Atlantic Coast

Starting at the Statue of Liberty and winding up at free-wheeling Key West, these almost 2,000 miles of roadway run within earshot—if not sight—of the Atlantic Ocean.

Vero Beach

As a boy growing up in sunny Los Angeles, I could never understand why the Dodgers felt they had to disappear to distant Florida to get in shape during spring training. I knew the weather couldn’t be so much better there (after all, didn’t L.A. have the heavenly climate?), and I never quite figured out what the big attraction of Vero Beach, the Dodgers’ historic off-season home, could be. But when I discovered that the Dodgers had started playing here way back in 1948—back when they still called Brooklyn home—it all began to make sense. But all that is now in the past—after 60 years, the Dodgers moved west to Arizona in 2008, and the managers of Dodgertown, their former training complex, are looking for a new tenant.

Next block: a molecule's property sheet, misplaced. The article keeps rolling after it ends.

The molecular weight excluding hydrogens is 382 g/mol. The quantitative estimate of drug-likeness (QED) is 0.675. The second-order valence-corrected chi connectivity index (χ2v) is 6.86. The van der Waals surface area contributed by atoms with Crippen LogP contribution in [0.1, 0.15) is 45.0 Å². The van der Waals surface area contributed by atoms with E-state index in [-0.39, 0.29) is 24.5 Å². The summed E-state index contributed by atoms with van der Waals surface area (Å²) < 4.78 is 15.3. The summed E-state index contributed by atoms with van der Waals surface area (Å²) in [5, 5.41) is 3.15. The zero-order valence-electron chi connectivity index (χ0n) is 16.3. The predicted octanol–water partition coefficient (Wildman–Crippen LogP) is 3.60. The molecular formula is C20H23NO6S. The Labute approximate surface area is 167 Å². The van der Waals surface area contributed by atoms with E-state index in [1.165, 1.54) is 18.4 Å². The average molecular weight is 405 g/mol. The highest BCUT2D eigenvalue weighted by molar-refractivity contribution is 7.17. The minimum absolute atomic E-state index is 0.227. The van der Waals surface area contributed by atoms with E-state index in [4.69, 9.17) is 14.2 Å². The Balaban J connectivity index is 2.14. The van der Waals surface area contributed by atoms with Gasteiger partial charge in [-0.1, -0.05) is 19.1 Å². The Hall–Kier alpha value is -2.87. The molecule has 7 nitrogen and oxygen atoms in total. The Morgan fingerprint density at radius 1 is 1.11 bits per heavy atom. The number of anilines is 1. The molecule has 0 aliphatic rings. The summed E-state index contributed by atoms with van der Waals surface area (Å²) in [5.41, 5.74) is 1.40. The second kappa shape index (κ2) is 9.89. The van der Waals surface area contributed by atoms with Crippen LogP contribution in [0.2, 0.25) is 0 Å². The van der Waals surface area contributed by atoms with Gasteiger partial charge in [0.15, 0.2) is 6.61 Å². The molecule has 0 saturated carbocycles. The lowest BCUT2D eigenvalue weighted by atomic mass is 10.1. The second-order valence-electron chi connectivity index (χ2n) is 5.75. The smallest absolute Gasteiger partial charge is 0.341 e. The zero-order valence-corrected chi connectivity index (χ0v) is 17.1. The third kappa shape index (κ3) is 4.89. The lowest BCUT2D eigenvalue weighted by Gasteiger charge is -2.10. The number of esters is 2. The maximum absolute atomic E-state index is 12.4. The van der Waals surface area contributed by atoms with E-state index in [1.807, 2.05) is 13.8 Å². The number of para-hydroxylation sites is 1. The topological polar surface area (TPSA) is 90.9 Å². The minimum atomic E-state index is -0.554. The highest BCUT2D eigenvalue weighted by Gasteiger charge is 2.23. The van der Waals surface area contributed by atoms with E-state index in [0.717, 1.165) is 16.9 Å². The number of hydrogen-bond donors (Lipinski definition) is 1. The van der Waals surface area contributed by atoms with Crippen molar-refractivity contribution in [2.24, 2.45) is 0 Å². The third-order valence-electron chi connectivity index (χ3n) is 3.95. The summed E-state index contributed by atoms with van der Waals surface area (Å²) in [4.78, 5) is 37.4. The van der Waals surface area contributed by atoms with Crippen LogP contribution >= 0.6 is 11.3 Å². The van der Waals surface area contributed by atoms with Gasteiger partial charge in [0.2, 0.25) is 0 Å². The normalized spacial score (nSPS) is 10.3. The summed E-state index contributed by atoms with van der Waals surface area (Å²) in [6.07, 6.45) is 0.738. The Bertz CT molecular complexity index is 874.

With or without baseball, Vero Beach is a really nice place, with an excellent beach, in South Beach Park at the end of the Palmetto Causeway. This South Beach is family-friendly and about as far as you can get from Miami’s South Beach and still be in Florida: The sands here are clean, grainy, and golden, the waves are good-sized, and there are showers and free parking. Vero Beach also has a nice place to stay and eat: the Driftwood Resort (3150 Ocean Dr., 772/231-0550), which has funky 1950s-style motel rooms and the fun and good-value Waldo’s, a poolside café and bar overlooking the ocean.

Dodgertown
Driftwood Resort (3150 Ocean Dr.)